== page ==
Almost a billion extra dollars are pouring into state government coffers -- enough to buy the Ravens four more football stadiums with money to spare -- and Marylanders have no shortage of ideas for how Gov. Parris N. Glendening should spend the windfall.
With apologies to Paul Simon, there must be 50,000 ways to spend the surplus.
Buy a new bus system, says environmental activist Dru Schmidt-Perkins.
Train budding entrepreneurs how to succeed in business, says Luke Durant, Santa Claus at Mondawmin Mall.
Enforce the laws against selling tobacco to children, says historian Taylor Branch.
Teach prisoners job skills, says Orioles owner Peter G. Angelos.
Improve math classes so kids know how much change to expect when they buy candy, says Highlandtown shopkeeper Alfred Ibrahim.
And while you're at it, he says, help the city put up Christmas decorations along Eastern Avenue.
Bigger tax credits for the working poor. Health coverage for the uninsured. A hefty raise for state workers. Greater protection for abused children. More police foot patrols in Baltimore. Roads in Southern Maryland.
These are some of the suggestions offered by dozens of Marylanders -- well known and obscure, rich and poor, from Garrett County to the Eastern Shore -- on how Glendening should channel the river of revenue flowing into the state treasury.
Most of the windfall comes from greater-than-expected tax collections, but it also includes excess money in reserve funds and the state's share of the national tobacco settlement.
The surplus can be calculated several ways -- and the number keeps being revised upward -- but the Department of Legislative Services recently estimated the total available for spending at $959 million.
How much is that? If the state did nothing but build elementary schools with the money, it could build more than 100. (Though no money would be left to hire teachers to staff those schools.)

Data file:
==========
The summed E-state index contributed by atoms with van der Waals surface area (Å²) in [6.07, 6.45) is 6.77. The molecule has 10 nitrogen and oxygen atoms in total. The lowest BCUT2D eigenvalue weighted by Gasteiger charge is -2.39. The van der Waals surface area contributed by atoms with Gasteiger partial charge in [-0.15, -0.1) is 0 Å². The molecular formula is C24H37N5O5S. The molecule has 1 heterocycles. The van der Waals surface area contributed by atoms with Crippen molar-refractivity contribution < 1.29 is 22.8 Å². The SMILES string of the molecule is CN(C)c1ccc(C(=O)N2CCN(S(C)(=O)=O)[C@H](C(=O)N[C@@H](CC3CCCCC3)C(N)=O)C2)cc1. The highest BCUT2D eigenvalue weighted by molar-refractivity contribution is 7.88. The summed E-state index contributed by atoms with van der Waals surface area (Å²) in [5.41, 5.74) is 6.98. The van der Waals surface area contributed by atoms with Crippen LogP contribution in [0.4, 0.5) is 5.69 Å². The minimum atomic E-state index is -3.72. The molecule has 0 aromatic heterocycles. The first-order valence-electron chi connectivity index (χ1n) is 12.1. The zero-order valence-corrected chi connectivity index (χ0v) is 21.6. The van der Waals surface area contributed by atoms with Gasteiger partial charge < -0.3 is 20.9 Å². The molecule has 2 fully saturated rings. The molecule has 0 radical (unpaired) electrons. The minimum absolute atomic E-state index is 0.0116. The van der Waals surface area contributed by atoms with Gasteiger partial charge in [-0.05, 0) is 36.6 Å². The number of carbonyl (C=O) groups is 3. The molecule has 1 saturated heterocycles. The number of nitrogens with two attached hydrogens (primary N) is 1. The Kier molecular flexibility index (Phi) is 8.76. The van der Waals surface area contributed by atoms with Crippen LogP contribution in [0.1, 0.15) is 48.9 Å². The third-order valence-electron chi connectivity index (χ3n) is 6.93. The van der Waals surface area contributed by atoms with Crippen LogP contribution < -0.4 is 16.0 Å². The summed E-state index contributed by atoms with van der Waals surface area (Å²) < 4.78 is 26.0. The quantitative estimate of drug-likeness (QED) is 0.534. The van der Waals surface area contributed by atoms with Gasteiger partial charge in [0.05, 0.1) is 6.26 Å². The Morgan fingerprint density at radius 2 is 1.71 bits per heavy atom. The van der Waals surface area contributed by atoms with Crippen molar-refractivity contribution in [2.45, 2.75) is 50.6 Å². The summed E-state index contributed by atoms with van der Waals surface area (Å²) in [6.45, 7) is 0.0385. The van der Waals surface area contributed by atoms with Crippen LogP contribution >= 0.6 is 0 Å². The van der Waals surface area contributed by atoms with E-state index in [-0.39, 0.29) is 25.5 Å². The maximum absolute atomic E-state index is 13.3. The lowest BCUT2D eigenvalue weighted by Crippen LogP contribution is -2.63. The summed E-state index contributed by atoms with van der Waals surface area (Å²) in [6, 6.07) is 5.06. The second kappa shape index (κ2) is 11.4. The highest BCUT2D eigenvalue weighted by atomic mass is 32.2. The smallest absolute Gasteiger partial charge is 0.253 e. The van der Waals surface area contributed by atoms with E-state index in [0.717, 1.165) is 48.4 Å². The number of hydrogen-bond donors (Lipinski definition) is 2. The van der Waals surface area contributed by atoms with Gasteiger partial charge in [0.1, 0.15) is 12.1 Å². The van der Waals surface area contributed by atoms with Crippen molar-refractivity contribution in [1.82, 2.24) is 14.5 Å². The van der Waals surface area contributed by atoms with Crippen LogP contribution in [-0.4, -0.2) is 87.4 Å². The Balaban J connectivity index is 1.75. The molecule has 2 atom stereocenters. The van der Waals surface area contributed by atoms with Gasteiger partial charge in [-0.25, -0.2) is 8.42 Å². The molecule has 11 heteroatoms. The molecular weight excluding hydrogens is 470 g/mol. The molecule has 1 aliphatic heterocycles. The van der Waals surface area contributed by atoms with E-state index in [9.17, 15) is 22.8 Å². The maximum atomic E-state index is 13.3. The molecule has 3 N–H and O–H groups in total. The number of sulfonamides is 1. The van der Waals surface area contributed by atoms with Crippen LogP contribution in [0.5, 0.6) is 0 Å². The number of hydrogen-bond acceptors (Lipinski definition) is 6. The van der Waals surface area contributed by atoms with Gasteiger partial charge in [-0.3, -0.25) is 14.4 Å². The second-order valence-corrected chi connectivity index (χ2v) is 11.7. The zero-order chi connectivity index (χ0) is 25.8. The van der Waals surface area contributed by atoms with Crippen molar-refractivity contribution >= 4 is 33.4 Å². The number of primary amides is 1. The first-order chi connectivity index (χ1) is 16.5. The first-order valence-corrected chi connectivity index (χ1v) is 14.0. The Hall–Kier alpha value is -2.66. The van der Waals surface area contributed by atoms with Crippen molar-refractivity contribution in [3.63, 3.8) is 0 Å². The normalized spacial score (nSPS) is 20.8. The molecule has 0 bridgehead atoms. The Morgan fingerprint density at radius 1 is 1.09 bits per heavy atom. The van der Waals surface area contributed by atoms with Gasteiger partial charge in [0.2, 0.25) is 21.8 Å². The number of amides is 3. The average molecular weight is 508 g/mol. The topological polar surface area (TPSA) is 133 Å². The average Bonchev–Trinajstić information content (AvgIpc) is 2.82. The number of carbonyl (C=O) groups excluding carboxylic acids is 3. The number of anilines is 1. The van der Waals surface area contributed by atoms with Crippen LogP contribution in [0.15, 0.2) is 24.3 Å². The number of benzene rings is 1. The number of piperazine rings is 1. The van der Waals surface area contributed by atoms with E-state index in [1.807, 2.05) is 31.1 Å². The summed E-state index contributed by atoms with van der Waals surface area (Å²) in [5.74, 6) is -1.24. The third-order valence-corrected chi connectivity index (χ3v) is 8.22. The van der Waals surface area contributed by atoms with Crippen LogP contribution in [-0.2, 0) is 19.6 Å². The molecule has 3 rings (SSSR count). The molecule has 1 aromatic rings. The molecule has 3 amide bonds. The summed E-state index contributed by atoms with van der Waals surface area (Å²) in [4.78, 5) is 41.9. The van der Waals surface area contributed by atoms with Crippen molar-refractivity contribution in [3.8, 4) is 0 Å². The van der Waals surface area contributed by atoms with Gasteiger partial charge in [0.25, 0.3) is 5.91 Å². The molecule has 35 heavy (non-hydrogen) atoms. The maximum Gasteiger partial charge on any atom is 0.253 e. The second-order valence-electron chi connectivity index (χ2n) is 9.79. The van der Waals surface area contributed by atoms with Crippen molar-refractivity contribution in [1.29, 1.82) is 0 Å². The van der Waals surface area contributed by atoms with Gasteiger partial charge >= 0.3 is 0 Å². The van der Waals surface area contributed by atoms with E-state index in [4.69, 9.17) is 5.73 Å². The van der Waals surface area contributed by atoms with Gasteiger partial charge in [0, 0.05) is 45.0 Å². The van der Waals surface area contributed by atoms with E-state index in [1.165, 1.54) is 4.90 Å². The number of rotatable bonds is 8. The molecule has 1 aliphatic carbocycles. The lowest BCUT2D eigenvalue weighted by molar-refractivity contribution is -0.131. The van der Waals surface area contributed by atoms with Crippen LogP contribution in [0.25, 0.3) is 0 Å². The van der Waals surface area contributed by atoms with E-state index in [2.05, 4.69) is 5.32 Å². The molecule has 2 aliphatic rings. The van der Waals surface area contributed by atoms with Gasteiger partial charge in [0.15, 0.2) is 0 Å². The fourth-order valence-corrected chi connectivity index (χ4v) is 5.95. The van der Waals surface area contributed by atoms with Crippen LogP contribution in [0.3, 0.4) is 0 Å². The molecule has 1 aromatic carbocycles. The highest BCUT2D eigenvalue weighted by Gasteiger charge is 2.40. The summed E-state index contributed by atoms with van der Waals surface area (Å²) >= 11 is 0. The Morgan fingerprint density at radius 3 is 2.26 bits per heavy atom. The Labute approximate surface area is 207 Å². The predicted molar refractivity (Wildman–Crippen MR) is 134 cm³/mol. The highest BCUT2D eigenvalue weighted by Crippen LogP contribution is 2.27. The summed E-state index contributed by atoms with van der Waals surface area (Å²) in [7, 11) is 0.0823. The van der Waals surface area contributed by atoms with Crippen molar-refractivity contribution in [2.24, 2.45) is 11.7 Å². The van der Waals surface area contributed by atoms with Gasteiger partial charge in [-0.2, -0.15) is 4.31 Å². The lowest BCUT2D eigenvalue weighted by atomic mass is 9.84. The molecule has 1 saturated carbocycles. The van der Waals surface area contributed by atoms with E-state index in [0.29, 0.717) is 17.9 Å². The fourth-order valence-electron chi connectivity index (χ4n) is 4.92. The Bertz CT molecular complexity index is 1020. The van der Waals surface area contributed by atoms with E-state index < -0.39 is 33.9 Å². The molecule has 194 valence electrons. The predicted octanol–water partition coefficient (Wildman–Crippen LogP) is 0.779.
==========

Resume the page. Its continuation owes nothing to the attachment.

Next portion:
If the state did nothing but build roads, it could build 23 miles of four-lane highways without borrowing a dollar.
And if it wanted to forgo extra spending and send a refund to each of 2.6 million Marylanders who filed personal income tax returns, the average check would be about $369.
Add the cost of all the suggestions for using the money and the conclusion is inescapable. Says Ioanna T. Morfessis, president of the Greater Baltimore Alliance, a regional marketing and economic development group: "A billion dollars sounds like a lot of money, but it doesn't go very far."
Under Maryland's Constitution, the governor has vast power to make those choices. The General Assembly can say no to his spending priorities but can't add money to the budget on its own.
The governor's budget proposal for the next fiscal year -- due to be released later this month -- may largely define the debate.
Some of the money has been committed, such as the $200 million Glendening wants to put aside to help replace the Woodrow Wilson Bridge over the next three years. The Assembly is unlikely to tamper with that project, which many consider Maryland's No. 1 transportation priority.
The governor has said he will earmark at least $250 million for school construction and repairs and has indicated that figure could grow.
Theoretically, he has enough money to fund the entire wish list of the state's 24 local jurisdictions -- more than $300 million and growing. But that's not likely to happen.
In making final decisions about his budget, Glendening could look to the example of other states that have amassed large surpluses in this era of national prosperity. The robust national economy has brought higher incomes, rising capital gains and more retail and auto sales, which have swollen government revenue from taxes and fees.
About 18 states have increased the size of their reserve funds as a hedge against an economic downturn. Maryland could do that, but its Rainy Day Fund has more money than lawmakers believe is required.
California plowed $157 million into maintenance of state parks. North Carolina raised teacher salaries. Maine poured much of the money into higher education construction projects -- a priority Glendening shares.
Some states have elected to give money back -- either in the form of one-time tax rebates or permanent tax cuts.
Virginia reduced its sales tax on food. Pennsylvania cut business taxes. Minnesota sent taxpayers a $1,250 sales tax rebate and cut its income tax.
Colorado will return about $600 million through a sales tax refund on 1999 income tax returns, which will reflect a 5 percent rate reduction retroactive to January 1999.
That's close to the example Morfessis would like to see Maryland follow. She says the state could increase its 10 percent income tax cut, being phased in, to 15 percent. That would cost the state more than $200 million a year in revenue by fiscal 2005, but she believes Maryland can afford it.